Published: March 26, 2012
This paper assesses risk management practices and how risk management can be improved. The paper approaches risk management from three perspectives: (1) risk measurement by individual firms, (2) governance and incentives, and (3) systemic concerns. The paper evaluates each approach separately and also discusses the importance of considering them as interrelated. (Working Paper no. 12-02)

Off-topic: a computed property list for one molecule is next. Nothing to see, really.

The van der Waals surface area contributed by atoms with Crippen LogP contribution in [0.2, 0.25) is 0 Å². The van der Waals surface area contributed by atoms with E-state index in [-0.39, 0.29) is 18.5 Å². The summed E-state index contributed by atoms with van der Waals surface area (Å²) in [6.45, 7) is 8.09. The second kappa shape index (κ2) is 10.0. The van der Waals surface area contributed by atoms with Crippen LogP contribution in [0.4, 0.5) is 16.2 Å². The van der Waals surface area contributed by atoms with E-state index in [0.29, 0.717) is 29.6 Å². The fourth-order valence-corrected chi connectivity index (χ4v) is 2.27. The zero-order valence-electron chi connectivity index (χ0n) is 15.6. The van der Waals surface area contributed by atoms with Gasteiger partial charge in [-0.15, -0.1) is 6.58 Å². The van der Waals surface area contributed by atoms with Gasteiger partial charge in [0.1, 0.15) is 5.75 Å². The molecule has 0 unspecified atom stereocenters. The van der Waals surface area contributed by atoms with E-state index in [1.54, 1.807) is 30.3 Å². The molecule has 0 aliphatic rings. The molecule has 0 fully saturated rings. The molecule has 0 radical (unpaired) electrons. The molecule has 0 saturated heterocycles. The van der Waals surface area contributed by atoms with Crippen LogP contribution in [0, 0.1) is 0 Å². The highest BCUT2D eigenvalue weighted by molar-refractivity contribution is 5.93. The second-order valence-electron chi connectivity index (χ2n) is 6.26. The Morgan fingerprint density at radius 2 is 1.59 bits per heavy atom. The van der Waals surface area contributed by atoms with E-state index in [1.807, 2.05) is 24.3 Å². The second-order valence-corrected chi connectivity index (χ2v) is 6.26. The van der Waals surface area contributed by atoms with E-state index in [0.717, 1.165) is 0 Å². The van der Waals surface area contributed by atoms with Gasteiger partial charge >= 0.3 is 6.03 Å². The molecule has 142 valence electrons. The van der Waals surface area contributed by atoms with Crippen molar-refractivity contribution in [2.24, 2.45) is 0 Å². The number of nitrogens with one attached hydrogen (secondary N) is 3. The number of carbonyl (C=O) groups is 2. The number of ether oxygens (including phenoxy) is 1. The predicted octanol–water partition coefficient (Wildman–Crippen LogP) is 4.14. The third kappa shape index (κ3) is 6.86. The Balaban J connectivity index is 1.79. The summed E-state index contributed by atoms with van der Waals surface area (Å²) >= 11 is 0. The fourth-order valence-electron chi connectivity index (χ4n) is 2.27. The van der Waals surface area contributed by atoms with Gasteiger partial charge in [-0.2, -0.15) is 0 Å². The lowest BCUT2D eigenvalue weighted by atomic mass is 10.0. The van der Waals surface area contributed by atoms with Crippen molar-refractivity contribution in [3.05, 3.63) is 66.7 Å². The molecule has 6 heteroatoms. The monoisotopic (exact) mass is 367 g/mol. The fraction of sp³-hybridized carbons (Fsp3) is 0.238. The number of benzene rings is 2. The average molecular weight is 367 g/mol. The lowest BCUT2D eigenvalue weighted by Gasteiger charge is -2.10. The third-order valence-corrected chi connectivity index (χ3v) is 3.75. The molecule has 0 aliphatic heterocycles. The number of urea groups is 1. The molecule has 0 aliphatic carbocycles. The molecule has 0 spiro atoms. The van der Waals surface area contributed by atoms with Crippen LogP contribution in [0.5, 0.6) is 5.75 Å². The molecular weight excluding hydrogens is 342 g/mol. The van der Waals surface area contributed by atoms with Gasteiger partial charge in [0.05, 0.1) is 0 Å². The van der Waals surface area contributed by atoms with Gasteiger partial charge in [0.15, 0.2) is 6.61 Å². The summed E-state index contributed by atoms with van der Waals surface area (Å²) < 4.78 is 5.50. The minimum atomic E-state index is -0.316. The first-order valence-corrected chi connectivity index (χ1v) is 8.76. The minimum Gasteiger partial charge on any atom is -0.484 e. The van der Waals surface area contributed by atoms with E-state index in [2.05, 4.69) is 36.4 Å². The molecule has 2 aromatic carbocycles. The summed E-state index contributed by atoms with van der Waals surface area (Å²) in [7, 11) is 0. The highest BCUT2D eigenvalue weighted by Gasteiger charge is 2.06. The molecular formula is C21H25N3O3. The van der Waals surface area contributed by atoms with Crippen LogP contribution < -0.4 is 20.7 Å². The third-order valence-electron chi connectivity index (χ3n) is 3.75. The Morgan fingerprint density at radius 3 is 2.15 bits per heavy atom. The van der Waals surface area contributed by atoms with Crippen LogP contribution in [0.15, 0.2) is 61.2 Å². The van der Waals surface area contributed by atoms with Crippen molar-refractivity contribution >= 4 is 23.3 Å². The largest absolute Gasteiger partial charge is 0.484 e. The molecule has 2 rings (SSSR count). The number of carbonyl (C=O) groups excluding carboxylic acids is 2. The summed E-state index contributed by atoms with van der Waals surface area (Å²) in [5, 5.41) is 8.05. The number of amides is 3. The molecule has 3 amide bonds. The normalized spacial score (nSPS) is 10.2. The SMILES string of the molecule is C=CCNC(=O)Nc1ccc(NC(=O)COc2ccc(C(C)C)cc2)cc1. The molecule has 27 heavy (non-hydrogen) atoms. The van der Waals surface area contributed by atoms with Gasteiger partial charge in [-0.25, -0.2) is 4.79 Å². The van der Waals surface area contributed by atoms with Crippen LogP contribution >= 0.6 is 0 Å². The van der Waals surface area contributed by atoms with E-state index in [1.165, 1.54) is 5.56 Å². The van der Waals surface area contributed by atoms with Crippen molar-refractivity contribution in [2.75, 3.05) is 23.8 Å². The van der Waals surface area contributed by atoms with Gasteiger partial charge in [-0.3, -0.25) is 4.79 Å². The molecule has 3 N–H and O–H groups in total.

Existing models of financial instability tend to be based on top-down, partial-equilibrium views of markets and their interactions; they are unable to incorporate the complexity of behavior among heterogeneous firms or the tendency for all types of firms to change their behavior during a crisis. This paper argues that agent-based models (ABMs)—which seek to explain how the behavior of individual firms or “agents” can affect outcomes in complex systems—can make an important contribution to our understanding of potential vulnerabilities and paths through which risks can propagate across the financial system.